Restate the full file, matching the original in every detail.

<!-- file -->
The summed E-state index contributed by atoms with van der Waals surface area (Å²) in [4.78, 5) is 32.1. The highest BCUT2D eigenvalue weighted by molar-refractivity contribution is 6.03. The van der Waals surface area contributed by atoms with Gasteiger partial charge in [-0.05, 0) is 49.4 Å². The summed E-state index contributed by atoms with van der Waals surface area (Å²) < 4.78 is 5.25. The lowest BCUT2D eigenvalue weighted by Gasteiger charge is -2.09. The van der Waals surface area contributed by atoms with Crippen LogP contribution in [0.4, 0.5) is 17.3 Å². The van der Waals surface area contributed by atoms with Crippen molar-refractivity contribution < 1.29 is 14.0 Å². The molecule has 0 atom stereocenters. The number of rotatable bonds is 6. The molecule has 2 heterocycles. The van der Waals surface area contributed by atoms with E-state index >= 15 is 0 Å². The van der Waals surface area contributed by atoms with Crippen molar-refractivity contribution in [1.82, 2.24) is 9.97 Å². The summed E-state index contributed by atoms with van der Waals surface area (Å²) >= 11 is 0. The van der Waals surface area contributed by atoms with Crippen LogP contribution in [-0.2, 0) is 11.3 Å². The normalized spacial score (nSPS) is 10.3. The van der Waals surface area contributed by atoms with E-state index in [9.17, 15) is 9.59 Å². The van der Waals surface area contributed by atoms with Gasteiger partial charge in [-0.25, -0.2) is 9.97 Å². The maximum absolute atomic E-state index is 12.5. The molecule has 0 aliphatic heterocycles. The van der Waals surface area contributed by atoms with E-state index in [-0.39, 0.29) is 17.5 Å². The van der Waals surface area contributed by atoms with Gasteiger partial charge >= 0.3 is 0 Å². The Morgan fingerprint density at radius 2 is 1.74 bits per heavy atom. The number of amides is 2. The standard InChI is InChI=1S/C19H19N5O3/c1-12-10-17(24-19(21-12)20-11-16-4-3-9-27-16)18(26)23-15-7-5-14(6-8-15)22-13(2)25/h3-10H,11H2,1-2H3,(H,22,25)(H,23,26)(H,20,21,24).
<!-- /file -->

The summed E-state index contributed by atoms with van der Waals surface area (Å²) in [4.78, 5) is 32.1. The highest BCUT2D eigenvalue weighted by molar-refractivity contribution is 6.03. The van der Waals surface area contributed by atoms with Gasteiger partial charge in [-0.05, 0) is 49.4 Å². The summed E-state index contributed by atoms with van der Waals surface area (Å²) < 4.78 is 5.25. The lowest BCUT2D eigenvalue weighted by Gasteiger charge is -2.09. The van der Waals surface area contributed by atoms with Crippen LogP contribution in [0.4, 0.5) is 17.3 Å². The van der Waals surface area contributed by atoms with Crippen molar-refractivity contribution < 1.29 is 14.0 Å². The molecule has 0 atom stereocenters. The number of rotatable bonds is 6. The molecule has 2 heterocycles. The van der Waals surface area contributed by atoms with E-state index >= 15 is 0 Å². The van der Waals surface area contributed by atoms with Crippen molar-refractivity contribution in [1.82, 2.24) is 9.97 Å². The summed E-state index contributed by atoms with van der Waals surface area (Å²) >= 11 is 0. The van der Waals surface area contributed by atoms with Crippen LogP contribution in [-0.2, 0) is 11.3 Å². The normalized spacial score (nSPS) is 10.3. The van der Waals surface area contributed by atoms with E-state index in [9.17, 15) is 9.59 Å². The van der Waals surface area contributed by atoms with Gasteiger partial charge in [-0.25, -0.2) is 9.97 Å². The maximum absolute atomic E-state index is 12.5. The molecule has 0 aliphatic heterocycles. The van der Waals surface area contributed by atoms with E-state index in [-0.39, 0.29) is 17.5 Å². The van der Waals surface area contributed by atoms with Gasteiger partial charge >= 0.3 is 0 Å². The Morgan fingerprint density at radius 2 is 1.74 bits per heavy atom. The number of amides is 2. The standard InChI is InChI=1S/C19H19N5O3/c1-12-10-17(24-19(21-12)20-11-16-4-3-9-27-16)18(26)23-15-7-5-14(6-8-15)22-13(2)25/h3-10H,11H2,1-2H3,(H,22,25)(H,23,26)(H,20,21,24).